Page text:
Federalism, Gender, & the Fair Labor Standards Act of 1938

  title={Federalism, Gender, \& the Fair Labor Standards Act of 1938},
  author={Suzanne Mettler},
  pages={635 - 654}
The constitutional revolution of the New Deal produced the Fair Labor Standards Act of 1938, the first national labor standards law in the United States. Yet, as this article shows, several occupational categories of women workers who needed the coverage were excluded from the legislation, creating a gender division in a seemingly gender-neutral law. Thus, while men were guaranteed new economic rights by the national government, many women remained under the often parochial and paternalistic… 
“‘A Sweat Shop of the Whole Nation’: The Fair Labor Standard Act and the Failure of Regulatory Unionism”
  • R. O'brien
  • History, Economics
    Studies in American Political Development
  • 2001
The history of the American welfare state is often recounted as a long line of missed opportunities. As the story goes, the absence of a labor party, or American exceptionalism, helped create a weak
Brothers and Breadwinners: Legislating Living Wages in the Fair Labor Standards Act of 1938
Attention to the implicit and explicit wage theories articulated by economic actors and embedded in public policy reveals the underlying social norms and values in specific historical and industrial
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Strengthening Labor Standards Enforcement through Partnerships with Workers’ Organizations
Structures of employment in low-wage industries, a diminished wage and hour inspectorate, and an unworkable immigration regime have combined to create an environment where violations of basic
Remaking a Bargain: The Political Logic of the Minimum Wage in the United States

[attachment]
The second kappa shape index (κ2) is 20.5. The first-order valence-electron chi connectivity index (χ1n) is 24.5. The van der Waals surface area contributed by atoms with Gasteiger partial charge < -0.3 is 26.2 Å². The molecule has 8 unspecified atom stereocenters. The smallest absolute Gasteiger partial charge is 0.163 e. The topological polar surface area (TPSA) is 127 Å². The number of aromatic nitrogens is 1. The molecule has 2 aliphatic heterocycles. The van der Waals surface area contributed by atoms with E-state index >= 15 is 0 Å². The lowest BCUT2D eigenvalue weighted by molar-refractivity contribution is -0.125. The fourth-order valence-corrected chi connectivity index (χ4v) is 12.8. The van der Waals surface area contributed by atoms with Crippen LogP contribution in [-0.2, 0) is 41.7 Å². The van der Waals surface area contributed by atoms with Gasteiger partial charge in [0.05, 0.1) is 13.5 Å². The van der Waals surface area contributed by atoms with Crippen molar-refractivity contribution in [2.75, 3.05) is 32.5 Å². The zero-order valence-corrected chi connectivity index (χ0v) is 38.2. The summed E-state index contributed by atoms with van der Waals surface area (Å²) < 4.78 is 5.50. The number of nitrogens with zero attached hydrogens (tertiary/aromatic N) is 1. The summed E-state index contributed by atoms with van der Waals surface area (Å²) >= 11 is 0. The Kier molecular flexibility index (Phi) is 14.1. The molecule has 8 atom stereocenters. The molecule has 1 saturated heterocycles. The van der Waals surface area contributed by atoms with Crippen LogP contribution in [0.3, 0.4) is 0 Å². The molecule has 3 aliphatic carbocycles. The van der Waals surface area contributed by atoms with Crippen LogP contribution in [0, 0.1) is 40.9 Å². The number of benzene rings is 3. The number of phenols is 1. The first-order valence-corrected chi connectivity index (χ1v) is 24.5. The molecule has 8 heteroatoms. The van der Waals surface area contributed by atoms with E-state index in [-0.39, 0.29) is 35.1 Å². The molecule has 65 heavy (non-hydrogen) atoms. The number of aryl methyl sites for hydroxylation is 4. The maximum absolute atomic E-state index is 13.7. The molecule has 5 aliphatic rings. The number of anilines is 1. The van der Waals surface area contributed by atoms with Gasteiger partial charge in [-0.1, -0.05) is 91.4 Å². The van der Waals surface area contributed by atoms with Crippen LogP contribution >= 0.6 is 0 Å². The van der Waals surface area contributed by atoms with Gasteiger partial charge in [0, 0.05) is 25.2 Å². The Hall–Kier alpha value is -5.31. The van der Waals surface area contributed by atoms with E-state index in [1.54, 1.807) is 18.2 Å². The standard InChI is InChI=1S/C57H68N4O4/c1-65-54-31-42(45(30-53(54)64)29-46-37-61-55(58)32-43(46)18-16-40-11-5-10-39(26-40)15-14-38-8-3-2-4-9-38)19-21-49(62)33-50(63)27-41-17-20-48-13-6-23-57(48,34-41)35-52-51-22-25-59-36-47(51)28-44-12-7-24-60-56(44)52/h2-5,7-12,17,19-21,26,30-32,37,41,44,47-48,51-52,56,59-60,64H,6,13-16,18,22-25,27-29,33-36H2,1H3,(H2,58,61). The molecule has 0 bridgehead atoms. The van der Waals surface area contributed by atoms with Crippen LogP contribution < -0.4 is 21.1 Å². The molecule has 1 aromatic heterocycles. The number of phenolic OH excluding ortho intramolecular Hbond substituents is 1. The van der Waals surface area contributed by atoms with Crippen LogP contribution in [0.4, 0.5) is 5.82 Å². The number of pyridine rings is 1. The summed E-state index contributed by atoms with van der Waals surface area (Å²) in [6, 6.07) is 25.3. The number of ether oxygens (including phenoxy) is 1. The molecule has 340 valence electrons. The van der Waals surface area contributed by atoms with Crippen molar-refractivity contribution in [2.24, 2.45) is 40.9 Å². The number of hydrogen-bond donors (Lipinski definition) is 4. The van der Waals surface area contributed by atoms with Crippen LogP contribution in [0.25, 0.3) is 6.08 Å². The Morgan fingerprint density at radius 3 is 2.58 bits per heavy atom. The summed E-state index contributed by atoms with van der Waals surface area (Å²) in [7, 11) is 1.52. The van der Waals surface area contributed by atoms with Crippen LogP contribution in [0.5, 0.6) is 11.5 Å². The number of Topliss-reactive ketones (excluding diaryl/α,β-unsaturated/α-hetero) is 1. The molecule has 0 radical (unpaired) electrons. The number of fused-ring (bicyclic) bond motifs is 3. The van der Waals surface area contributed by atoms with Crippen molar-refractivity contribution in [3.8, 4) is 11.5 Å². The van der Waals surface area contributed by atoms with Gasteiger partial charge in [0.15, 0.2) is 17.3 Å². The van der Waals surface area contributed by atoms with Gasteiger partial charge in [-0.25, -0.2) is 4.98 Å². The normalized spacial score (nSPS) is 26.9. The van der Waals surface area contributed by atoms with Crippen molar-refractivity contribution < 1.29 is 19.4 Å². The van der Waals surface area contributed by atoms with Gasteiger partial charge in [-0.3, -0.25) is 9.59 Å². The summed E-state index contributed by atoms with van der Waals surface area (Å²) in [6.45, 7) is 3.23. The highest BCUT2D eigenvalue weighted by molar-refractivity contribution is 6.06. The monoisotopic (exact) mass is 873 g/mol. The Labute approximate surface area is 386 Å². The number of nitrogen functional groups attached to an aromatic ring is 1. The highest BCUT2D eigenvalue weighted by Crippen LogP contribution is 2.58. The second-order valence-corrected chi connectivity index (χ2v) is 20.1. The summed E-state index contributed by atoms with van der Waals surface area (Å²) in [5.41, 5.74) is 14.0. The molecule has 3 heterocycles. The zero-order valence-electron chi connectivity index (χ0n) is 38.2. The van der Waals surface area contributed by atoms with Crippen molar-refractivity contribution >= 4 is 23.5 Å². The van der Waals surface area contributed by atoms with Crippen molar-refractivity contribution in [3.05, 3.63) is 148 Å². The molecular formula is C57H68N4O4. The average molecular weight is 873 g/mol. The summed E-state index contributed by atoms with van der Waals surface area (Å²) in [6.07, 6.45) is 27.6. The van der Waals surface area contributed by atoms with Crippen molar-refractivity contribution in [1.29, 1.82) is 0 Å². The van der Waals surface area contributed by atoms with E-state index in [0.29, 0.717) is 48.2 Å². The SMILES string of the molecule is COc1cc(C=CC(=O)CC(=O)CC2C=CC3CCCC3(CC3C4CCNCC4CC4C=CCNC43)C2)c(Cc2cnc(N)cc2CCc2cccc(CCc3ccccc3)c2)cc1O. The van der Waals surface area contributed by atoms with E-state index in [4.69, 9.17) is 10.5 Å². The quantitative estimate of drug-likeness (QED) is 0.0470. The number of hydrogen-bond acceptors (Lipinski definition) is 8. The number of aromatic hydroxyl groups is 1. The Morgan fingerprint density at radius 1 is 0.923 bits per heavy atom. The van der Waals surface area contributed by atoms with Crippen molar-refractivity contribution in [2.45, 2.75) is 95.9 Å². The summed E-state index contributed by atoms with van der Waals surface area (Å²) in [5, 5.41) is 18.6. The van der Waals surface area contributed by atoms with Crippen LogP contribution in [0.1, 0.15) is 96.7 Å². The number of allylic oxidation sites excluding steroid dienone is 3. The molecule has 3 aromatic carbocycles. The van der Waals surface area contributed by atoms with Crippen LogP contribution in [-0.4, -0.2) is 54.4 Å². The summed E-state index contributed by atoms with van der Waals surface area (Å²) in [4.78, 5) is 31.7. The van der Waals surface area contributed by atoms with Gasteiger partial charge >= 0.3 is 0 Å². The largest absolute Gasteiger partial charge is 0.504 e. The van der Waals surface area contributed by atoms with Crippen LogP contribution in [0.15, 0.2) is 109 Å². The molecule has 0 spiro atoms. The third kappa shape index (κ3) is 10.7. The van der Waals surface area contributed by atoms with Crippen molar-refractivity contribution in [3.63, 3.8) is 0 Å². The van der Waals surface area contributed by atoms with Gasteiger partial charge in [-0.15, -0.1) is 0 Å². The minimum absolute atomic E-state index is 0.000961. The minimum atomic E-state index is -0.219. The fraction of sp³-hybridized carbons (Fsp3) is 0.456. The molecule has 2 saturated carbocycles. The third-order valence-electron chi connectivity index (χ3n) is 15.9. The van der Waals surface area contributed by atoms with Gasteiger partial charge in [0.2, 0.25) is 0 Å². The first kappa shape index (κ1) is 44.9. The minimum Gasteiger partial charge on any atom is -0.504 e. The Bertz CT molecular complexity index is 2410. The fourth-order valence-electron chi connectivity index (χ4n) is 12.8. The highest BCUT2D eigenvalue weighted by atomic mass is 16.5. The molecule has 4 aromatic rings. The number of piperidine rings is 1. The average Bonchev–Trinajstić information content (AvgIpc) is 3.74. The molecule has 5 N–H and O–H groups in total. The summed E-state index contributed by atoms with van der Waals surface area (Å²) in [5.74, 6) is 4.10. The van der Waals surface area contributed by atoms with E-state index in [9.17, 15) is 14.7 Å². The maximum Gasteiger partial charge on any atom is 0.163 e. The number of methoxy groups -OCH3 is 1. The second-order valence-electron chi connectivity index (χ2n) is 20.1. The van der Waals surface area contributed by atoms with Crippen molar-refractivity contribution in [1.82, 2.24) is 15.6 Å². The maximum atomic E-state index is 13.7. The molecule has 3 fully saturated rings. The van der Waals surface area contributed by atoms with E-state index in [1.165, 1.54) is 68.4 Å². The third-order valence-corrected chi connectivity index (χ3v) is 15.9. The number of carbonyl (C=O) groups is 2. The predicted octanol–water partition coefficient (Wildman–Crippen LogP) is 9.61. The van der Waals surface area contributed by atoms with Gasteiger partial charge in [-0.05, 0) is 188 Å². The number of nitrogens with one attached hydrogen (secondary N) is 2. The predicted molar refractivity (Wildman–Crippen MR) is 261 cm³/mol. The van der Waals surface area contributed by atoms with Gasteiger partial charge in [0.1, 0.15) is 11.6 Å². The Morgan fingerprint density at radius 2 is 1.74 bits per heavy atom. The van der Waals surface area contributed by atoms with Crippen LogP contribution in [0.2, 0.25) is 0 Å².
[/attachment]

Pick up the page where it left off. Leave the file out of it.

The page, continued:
This essay explores how political processes shaped the origins and development of the federal minimum wage in the United States, attempting to impose an order and logic on that process. It offers an
Inequality in organizations: stereotyping, discrimination, and labor law exclusions
Purpose – The purpose of this article is to highlight inequalities created and sustained through gendered, raced, and classed organizational processes and practices using Joan Acker's work as a lens
Employment Discrimination and Its Remedies
The concentration of people of color and white women in less desirable and less remunerative jobs than those white men hold is a fundamental expression of race and sex stratification. Among the
Minimum Wages and Racial Inequality*
The earnings difference between white and black workers fell dramatically in the United States in the late 1960s and early 1970s. This article shows that the expansion of the minimum wage played a
“With Wages So Low How Can a Girl Keep Herself?” Protective Labor Legislation and Working Women’s Expectations
  • K. Turk
  • History
    Journal of Policy History
  • 2015
In 1946, Boston pharmacist Minna Seiniger wrote to President Harry S. Truman to seek his help with a workplace dispute with her longtime employer, Liggett’s Pharmacy. Seiniger’s troubles had begun
Anatomia de uma injustiça secular: O Estado Novo e a regulação do serviço doméstico no Brasil
Resumo O artigo busca recuperar o processo político que levou à decisão de excluir os trabalhadores domésticos do alcance de proteção da Consolidação das Leis do Trabalho (CLT), editada em 1943. O


Minimum wage policy
Before the last General Election politicians were arguing about the effects of a minimum wage policy. One was suggesting that we should have a minimum wage that was a certain percentage of the mean
For a fuller discussion of the differential effects of the FLSA for men and women workers, see Mettler
  • Federal Wage and Hour Law
  • 1977
of Labor, First Annual Report of the Administrator of the Wage and Hour Division
  • 1939
Employees working at the FLSA standards of 40 cents per hour and 40 hours per week would earn $800 a year for 50 weeks of pay
    The Federal Wage-Hour Law and Women Workers
      Divided Citizens